ELECAM Meets stake holders to discuss introduction of biometric system

The Board chair of Elections Cameroon (Elecam) Samuel Fonkam Azu’u is in the Northwest region to hold a series of sensitization meetings with elections stake holders ahead of the introduction of a biometric system of registration in the country. Dr. Fonkam just like the other 17 board members of Elecam are in their regions of origin to enlighten public opinion.

Meeting with representatives of political parties, civil society organizations, administrators, traditional and religious leaders from Mezam on May 3m 2012, at the Bamenda II Coouncil Hall, the Elecam boss said “the individual’s finger print, picture, names, parentage, place of birth, occupation and domicile will be carried on the new voters’ card”. He futher said “Giesecke Cid” a German service provider would supply the materials and training of Elecam’s personnel within the next three months following the signing of the contract last April 18, 2011

The contract is worth 7.8 billion CFA Frs. and a total of 1,200 kits would be supplied by the Germans. A single kit would comprise of a laptop, camera, scanner and a fingerprint recorder.Three kits would be given to each of the 363 council areas in the country. Elecam targets registering  some   7 million voters within a seven months period once the materials have been supplied. It would take less than 05 minutes to register each voter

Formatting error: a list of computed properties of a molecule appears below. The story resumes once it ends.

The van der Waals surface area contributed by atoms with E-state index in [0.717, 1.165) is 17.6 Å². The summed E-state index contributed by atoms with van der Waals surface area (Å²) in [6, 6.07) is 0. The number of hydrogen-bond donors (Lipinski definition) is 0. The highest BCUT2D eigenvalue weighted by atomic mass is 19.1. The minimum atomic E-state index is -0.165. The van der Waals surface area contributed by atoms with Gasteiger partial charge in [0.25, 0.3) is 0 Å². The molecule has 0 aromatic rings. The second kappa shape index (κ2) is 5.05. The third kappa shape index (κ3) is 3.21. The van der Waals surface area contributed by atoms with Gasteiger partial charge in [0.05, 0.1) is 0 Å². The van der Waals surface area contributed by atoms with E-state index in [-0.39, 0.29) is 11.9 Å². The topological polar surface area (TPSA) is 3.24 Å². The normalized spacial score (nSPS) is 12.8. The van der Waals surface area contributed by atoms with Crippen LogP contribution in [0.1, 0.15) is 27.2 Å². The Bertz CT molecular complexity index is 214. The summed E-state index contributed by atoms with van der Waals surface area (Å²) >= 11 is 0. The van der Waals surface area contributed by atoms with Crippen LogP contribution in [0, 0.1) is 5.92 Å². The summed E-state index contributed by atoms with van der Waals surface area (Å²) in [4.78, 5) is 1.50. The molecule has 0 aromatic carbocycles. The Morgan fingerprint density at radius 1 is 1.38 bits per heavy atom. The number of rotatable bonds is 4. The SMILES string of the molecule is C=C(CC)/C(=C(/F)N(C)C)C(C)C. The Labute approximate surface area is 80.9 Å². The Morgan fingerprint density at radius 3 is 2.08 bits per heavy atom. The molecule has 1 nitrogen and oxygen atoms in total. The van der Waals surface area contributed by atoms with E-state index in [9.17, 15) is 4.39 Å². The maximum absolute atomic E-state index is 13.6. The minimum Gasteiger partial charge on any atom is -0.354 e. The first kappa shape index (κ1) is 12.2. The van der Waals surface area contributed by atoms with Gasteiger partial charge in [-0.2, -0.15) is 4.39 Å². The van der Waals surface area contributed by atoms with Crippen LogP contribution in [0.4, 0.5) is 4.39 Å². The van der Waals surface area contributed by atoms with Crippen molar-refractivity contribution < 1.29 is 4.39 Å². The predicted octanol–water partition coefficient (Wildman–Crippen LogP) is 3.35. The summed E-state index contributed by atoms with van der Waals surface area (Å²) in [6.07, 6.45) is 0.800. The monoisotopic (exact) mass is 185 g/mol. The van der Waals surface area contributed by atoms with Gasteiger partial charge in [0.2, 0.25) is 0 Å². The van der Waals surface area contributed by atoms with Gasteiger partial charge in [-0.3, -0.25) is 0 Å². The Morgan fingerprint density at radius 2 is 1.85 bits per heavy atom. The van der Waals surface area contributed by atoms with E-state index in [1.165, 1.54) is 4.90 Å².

The National Assembly last March passed a bill codifying the electoral laws into a single code. This came at the tail of several reforms geared towards rendering the electoral process in Cameroon more credible and transparent. These changes have necessitated a complete recompilation of the electoral register to begin in two months.  

Dr. Fonkam Azu’u assured political parties representatives that they would be part and parcel of the registration and counting process despite the coming of the new system. He urged the political parties to start preparing their militants for the registration process now for as he put it “seven months may seem long, but it’s too short”

Dr Fonkam would hold similar meetings in the other six divisions of the Northwest. Participants at the meetings comes from elections council branches, local administrators, and political parties leaders, traditional and religious authorities and pressmen from all the subdivisions.

Many Cameroonians see the biometric system as a way of curbing fraud and double registration which has been one of the principal sources of conflict during elections in Cameroon.


By Abongwa Fozo

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